How to Quickly Harvest & Save Basil Seeds

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Have you noticed how expensive basil is in the grocery store? Growing my own basil, like other herbs, is one of the most cost-saving inclusions in my garden. Even if you buy the basil starts at your garden supply store in the spring and grow it in your garden, you’re saving money. But why stop there when harvesting and saving basil seed is so easy?

How to Harvest Basil Seeds

Step One: Let the flowers form and turn brown

In the center of the cluster of basil leaves, you’ll notice a small flower beginning to form. If you’re wanting to harvest basil leaves, this isn’t a good sign. You’ll want to pick that cluster off as soon as possible. BUT, if you want to let your basil set seeds for next season’s planting, leave the plant alone to do its thing. The green flower stalk will emerge, and you’ll soon see white flowers. Enjoy watching the bees sip that delicious basil nectar while you wait for the green flower stalk to turn brown. After it does, you’re ready for step two.

When to Harvest Basil Seeds | Journey with Jill

Step Two: Pinch the flowers off the stem

Though not required, this will help you separate the seeds from the dried flower petals in the next step.

Step Three: Pull/pinch seeds from the dried flowers

Because basil seeds are so tiny, this step is the most tedious. I’ve found the easiest strategy is to rub the brown flowers between my thumb and index finger until the seeds separate in my hand.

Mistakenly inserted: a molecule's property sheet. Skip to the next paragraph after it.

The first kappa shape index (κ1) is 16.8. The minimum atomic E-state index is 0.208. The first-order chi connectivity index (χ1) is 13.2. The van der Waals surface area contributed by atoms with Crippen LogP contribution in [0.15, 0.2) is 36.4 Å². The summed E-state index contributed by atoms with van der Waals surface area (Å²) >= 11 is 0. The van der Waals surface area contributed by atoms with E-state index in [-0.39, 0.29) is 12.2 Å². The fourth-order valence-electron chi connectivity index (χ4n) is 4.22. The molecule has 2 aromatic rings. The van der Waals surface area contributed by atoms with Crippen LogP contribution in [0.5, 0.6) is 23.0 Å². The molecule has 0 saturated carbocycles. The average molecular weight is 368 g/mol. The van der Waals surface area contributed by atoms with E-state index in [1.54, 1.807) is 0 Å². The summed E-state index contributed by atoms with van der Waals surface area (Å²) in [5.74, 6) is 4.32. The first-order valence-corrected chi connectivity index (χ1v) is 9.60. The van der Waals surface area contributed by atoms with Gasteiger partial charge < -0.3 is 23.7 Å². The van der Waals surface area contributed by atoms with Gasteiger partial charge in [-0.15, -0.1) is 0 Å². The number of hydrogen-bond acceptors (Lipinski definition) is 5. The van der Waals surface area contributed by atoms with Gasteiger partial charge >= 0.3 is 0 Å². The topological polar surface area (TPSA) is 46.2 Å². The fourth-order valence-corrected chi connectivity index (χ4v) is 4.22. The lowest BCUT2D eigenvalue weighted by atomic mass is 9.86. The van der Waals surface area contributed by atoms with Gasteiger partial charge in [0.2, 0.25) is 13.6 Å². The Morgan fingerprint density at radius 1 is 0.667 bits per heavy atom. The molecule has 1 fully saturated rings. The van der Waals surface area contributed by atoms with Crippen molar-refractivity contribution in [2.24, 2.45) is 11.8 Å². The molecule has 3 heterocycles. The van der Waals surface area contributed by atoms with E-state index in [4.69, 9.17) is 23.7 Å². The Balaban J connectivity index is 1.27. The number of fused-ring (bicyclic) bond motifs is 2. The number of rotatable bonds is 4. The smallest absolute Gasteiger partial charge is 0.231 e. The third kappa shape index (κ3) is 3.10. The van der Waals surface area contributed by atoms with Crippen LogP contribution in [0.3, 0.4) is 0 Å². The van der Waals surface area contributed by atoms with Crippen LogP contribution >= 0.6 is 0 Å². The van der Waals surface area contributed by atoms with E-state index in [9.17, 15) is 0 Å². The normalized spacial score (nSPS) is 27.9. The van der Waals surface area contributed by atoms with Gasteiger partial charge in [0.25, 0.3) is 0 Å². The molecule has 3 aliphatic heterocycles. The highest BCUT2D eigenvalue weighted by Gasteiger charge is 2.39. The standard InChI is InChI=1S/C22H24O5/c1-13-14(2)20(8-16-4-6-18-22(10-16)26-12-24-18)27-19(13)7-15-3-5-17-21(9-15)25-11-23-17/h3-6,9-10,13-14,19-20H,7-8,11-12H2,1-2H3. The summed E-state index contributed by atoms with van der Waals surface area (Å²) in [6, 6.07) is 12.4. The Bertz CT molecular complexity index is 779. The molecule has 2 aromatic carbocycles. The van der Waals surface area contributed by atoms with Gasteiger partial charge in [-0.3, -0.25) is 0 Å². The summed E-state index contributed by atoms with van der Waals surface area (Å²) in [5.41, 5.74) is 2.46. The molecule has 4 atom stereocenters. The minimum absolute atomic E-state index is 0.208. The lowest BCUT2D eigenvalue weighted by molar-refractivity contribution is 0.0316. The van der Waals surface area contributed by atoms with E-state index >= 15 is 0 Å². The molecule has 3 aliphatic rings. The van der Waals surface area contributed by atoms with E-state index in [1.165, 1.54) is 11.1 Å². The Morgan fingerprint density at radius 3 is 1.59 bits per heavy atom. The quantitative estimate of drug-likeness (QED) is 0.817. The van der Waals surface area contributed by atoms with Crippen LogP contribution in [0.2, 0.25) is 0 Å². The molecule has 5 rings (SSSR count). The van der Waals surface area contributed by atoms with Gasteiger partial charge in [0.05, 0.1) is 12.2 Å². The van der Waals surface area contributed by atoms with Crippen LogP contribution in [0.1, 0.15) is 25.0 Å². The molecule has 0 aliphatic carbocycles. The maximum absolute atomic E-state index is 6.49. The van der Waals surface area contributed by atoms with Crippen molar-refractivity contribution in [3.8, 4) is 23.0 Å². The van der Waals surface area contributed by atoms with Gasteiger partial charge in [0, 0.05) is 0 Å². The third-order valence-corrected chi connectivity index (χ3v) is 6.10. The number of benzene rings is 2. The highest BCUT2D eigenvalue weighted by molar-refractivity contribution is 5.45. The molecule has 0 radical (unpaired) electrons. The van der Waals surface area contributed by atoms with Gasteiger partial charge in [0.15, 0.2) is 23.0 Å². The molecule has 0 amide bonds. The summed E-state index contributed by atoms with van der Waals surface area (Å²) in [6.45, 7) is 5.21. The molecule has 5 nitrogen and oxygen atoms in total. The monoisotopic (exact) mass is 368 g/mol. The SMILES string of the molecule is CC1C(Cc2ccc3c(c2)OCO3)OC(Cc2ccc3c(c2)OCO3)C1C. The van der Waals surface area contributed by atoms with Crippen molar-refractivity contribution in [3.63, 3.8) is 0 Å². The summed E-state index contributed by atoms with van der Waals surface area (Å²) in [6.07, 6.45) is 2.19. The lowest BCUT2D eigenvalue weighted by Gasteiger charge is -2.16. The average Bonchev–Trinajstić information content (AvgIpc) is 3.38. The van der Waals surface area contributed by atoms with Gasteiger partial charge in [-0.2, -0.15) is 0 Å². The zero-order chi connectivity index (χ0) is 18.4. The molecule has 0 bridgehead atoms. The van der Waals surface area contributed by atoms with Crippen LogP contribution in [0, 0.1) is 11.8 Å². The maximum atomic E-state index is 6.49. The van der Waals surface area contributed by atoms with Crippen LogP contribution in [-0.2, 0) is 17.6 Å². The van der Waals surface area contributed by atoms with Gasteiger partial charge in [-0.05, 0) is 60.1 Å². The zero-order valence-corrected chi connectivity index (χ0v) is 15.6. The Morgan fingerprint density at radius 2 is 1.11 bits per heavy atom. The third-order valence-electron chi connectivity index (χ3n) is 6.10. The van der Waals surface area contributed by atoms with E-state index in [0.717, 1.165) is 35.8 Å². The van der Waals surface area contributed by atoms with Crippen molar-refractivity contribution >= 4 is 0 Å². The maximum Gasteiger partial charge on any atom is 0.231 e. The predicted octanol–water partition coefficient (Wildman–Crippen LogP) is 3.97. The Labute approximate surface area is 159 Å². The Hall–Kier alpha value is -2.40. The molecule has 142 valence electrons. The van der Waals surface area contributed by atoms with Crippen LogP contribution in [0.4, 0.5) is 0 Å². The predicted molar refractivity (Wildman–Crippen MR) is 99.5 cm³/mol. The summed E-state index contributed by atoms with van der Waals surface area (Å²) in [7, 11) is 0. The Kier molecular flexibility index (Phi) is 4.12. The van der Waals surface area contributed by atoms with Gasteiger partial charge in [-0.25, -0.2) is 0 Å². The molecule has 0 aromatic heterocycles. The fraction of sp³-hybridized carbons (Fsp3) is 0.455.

Need a visual? In this two-minute video I harvested 5 basil seeds. Of course, I harvest more than that but you can see how simple it is!

All it takes is a little planning ahead of time. Each summer I choose one basil plant to harvest and one to let develop flower stalks and go to seed. In this video I explained how to cut back the flower stalks to ensure a continuous supply of fresh basil all season.

Now What?

Once you have harvested the seeds, you have two options:

  1. Plant the seeds directly in the ground after your last spring frost has passed. Basil grows quickly and easily in the sun-warmed spring soil. Scatter the seeds and watch them emerge a few weeks later. I always plant basil around my tomatoes and anywhere bees are needed for pollination.
  2. Start the seeds indoors about four weeks before your last spring frost. These seeds take longer to sprout, and frankly I have less luck with them. I’ve found that a seedling heat mat helps; basil is particular with needing warm soil. Once your baby basil plant has a few real leaves, and the spring weather has moderated to warmth (a couple of weeks past the last spring frost), it can be transplanted to the garden.

Or, Use My Lazy Method

If you’re like me, life in the garden gets busy and you might forget to harvest your basil seeds. If that’s the case, don’t harvest the seeds at all. Instead, take the whole brown stem and crumble it up all over your garden. This fast method will scatter the seeds on the ground, and basil volunteers will sprout next year. If you know where your tomatoes will go, that’s an ideal spot.

Using these simple steps, you’ll be on your way to never buying basil again!

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3 Comments

  1. I’ve had a few grow up the next year, around a neglected plant, too. Once I’ve harvested all I can use, and tried in vain to find enough friends who love fresh herbs, I often simply forget about the plant and it seems to know what to do. 😉

  2. Thank you for the short video on how to store dry basil seeds and for sharing how and when to start propagating these.
    Rosa

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